My brother and I are both a little obsessed. Miso, MSG, and fish sauce have all had their moments in the food media spotlight as ways to add flavor, umami, and saltiness to food, so, we wondered, why not one of the most ubiquitous of Korean condiments? Among foodies, it’s not for lack of trying. Gochujang — also known as hot pepper paste or red chili paste or some combination thereof — is a thick, sticky paste of red chilis, sweet rice, fermented soybeans, and salt. It’s been in (near constant) use in Korea for about 500 years, since trade routes opened up in the far east, and it is traditionally fermented in the sun. To me, it’s equal parts sweet, salty, and spicy, felt in that order. Some ascribe a fermented stink to it, but I don’t get it. It’s no kimchee. Read the rest of this entry »

I’ve made it to about three hundred restaurants in four years in LA, and only one of them was vegetarian, so I’m pretty serious about these meat dishes. Pro: they’re all cheap. Con: none of them photograph well. (And in one case, photos aren’t even allowed.) So, pardon my textiness.

Kitfo
Rosalind’s Ethiopian Cuisine, 1044 S Fairfax Avenue, Los Angeles 90019

$11

Rosalind’s is one of my favorite Friday date-night restaurants, and my guy and I buy up Groupons for it as often as they come along. Kitfo is hand-chopped beef served nearly raw with butter, chiles, and other northern African spices. It gets sauteed for mere seconds before being delivered to the table with roll-ups of injera, the light, spongy pancake used to pick up food in Ethiopian dining, the sole utensil in this fun and casual culinary culture. We usually order fried appetizers and a lamb stew besides, and the portions are enormous, so we end up with leftovers. In the morning, we scramble eggs with the leftover tartare for breakfast. And the morning after that, I’m craving Rosalind’s all over again. Read the rest of this entry »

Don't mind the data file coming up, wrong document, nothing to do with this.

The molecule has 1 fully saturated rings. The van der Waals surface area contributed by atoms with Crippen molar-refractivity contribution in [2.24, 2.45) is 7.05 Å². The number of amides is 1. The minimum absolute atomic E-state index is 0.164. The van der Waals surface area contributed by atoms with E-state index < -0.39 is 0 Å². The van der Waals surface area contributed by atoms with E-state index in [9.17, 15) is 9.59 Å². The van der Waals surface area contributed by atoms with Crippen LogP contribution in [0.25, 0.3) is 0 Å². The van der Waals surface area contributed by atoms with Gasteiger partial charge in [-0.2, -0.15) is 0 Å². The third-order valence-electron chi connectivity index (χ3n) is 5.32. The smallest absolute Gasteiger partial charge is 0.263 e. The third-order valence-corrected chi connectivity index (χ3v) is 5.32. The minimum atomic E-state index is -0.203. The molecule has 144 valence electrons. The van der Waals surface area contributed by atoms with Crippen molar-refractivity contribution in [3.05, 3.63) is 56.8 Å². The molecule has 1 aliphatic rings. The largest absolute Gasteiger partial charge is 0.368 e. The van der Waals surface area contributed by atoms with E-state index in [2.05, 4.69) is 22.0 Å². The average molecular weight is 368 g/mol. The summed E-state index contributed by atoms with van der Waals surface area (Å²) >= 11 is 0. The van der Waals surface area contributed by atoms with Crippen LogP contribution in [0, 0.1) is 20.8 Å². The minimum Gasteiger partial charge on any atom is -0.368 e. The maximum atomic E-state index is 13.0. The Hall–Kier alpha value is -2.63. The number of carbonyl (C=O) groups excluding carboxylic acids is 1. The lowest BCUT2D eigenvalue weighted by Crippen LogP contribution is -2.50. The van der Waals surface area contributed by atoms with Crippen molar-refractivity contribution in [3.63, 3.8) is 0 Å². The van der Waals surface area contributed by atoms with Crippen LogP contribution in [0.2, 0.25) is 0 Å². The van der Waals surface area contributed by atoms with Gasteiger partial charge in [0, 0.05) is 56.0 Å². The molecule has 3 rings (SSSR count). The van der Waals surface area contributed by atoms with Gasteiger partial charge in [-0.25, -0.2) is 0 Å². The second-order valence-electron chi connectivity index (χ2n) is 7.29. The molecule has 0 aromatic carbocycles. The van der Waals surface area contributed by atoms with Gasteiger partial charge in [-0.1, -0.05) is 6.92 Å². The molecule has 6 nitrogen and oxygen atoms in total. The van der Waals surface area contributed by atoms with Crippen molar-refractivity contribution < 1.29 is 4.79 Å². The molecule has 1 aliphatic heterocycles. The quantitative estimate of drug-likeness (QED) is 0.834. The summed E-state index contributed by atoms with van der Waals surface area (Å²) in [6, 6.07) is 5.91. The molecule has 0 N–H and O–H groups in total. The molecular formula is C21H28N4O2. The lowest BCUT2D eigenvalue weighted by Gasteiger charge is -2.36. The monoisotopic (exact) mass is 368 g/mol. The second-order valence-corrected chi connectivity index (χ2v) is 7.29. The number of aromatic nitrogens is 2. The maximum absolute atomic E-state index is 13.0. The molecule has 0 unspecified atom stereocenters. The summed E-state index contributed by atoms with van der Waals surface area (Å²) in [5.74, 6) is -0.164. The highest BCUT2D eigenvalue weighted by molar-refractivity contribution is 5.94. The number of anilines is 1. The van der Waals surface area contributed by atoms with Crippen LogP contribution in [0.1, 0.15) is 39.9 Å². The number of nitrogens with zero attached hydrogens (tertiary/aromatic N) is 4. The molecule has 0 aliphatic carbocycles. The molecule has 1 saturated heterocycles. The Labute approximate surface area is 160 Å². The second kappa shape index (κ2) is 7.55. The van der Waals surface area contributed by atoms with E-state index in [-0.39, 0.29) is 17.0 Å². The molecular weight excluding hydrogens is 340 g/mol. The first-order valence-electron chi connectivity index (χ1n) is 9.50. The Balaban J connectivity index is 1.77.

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A recipe for sweetbreads in Marcella Hazan’s Classic Italian Cookbook.

Tripe Alla Parmigiana ($10)
Osteria Mozza

6602 Melrose Avenue, 90038

Tripe has enjoyed quite the rags to riches story over the last fifty years, especially for a cut I’ve heard likened to a wet rag. When my grandmother took my mom to a taping of Julia Child in the late 1960s wherein she prepared tripe, my grandmother reportedly declined to try the dish because it was considered such a throwaway. Today, it can be found on the menus of some of the best restaurants in the country. Case in point: Osteria Mozza. Read the rest of this entry »